Outdoors: Temps won’t stop fall anglers
Despite fall temperatures, avid anglers don’t let that prevent them from launching their boats for some fall fishing. For those who do, the Pennsylvania Fish & Boat Commission (PF&BC) reminds all boaters that beginning Nov. 1 and continuing until April 30, you are required to wear a life jacket while underway or at anchor on boats less than 16 feet in length.
According to the Pennsylvania’s boating accident reports, almost 80-percent of all boating fatalities happen to boaters not wearing a life jacket. And a disproportionate number of the fatalities occur during the months of November through April. During these cold weather months, boaters, says the PF&BC, are at risk due to the water temperature and the risk of sudden cold water immersion.
“When a person is unexpectedly plunged into cold water below 70 degrees F, the body’s first response is usually an involuntary gasp. Without a life jacket, a victim may inhale while under water and drown without coming back to the surface,” says Ryan Walt, PF&BC Boating and Watercraft Safety Manager. “If an individual does make it back to the surface, his ability to swim is usually restricted because of a shortness of breath or hyperventilation.”
Anglers and boaters who plan to fish, boat or hunt from a boat this fall or winter, are encouraged to follow these cold water survival safety tips from the PF&BC.
* Always wear a life jacket, even when not required. Many models also offer insulation from cold air. Read the life jacket’s approval label to be sure it’s appropriate for your boating activity.
* Never boat alone if you can help it.
* Leave a float plan with family and friends and know the waters you plan to boat.
* Bring a fully charged cellphone with you in case of emergency.
* Wear clothing that still insulates when wet, such as fleece, polypropylene or other synthetics.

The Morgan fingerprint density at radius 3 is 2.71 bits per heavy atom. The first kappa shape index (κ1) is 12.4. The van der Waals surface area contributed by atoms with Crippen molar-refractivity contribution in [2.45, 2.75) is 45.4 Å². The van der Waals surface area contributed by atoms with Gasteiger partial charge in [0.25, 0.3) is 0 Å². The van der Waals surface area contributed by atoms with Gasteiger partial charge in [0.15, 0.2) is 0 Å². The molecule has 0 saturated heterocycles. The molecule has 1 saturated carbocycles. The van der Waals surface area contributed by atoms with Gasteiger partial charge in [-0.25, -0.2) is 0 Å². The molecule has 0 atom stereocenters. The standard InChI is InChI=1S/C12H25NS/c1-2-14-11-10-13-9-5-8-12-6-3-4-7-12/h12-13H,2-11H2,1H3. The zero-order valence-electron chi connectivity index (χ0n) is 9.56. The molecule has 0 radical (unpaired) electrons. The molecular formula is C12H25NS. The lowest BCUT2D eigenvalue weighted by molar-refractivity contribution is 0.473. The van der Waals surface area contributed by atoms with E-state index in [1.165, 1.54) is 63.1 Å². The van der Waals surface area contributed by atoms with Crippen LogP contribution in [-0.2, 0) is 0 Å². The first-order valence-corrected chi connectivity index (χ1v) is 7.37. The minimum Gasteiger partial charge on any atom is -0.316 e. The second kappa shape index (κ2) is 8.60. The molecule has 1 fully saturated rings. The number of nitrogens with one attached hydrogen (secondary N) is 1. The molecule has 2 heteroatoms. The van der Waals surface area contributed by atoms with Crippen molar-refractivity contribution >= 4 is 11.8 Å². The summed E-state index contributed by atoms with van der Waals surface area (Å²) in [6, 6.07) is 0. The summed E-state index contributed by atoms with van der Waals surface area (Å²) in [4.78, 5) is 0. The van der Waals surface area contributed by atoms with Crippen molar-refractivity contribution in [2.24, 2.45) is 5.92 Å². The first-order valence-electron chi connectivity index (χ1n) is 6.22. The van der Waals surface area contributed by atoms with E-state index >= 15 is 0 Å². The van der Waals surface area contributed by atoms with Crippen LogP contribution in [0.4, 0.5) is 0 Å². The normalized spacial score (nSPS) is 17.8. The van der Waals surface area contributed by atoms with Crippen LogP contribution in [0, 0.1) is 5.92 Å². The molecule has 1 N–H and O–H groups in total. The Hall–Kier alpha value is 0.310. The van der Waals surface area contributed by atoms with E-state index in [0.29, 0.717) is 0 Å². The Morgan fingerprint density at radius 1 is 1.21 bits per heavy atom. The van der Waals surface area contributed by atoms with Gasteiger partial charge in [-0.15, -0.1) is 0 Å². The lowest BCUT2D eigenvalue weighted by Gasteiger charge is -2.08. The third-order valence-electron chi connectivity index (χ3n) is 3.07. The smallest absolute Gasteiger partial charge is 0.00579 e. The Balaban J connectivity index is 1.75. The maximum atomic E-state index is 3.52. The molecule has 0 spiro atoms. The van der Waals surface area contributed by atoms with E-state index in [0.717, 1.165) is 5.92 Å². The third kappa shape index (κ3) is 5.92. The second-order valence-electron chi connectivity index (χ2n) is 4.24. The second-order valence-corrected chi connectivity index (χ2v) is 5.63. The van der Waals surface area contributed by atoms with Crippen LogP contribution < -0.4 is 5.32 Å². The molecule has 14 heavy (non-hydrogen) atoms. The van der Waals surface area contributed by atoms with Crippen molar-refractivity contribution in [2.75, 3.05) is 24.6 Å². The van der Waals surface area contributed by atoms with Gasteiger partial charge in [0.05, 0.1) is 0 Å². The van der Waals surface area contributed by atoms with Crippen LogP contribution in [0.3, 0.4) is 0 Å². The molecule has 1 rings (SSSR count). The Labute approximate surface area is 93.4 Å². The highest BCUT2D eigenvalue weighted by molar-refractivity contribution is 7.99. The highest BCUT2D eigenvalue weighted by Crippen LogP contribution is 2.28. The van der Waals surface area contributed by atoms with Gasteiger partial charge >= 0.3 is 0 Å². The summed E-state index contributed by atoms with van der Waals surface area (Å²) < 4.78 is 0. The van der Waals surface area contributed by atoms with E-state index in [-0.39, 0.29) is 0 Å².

* If you are about to fall into cold water, cover your mouth and nose with your hands. This will reduce the likelihood of inhaling water.
* If possible, stay with the boat. Get back into or climb on top of the boat.
* While in cold water, do not remove your clothing.
* If you can’t get out of the water, get into the Heat Escape Lessening Posture (HELP). In this position, individuals bring their knees to their chest and hug them with their arms.
* Once out of the water, remove wet clothes and warm up as soon as possible.
* Seek medical treatment when necessary. Some effects of cold temperatures can be delayed.
Tom Marchetto, of Wilson Boro, made his yearly trip to Pulaski for salmon and Cohos and gave this report.
“Due to drought and low water conditions in New York state, the water flow at the beginning of the month was only 185 cfs. Water temperature was in the 60s and not conducive for the salmon to run the river. The lower end of the river (DSR, Town Hole and Staircase, for those anglers familiar to the area) had the most action. Our crew of five guys managed to land 13 salmon - 3 Cohos and 10 Chinooks (King Salmon). The one 22-pound coho I caught at the Staircase fell to a #4 Mustag hook with rubber egg on 10-pound leader. It’s not typical to land a coho this large, so it was a treat for me. The Chinooks were even larger. Upon leaving, reports indicated substantial fish starting to enter the lower end of the river.”
Since then and by now, Pulaski fishing should be in high gear.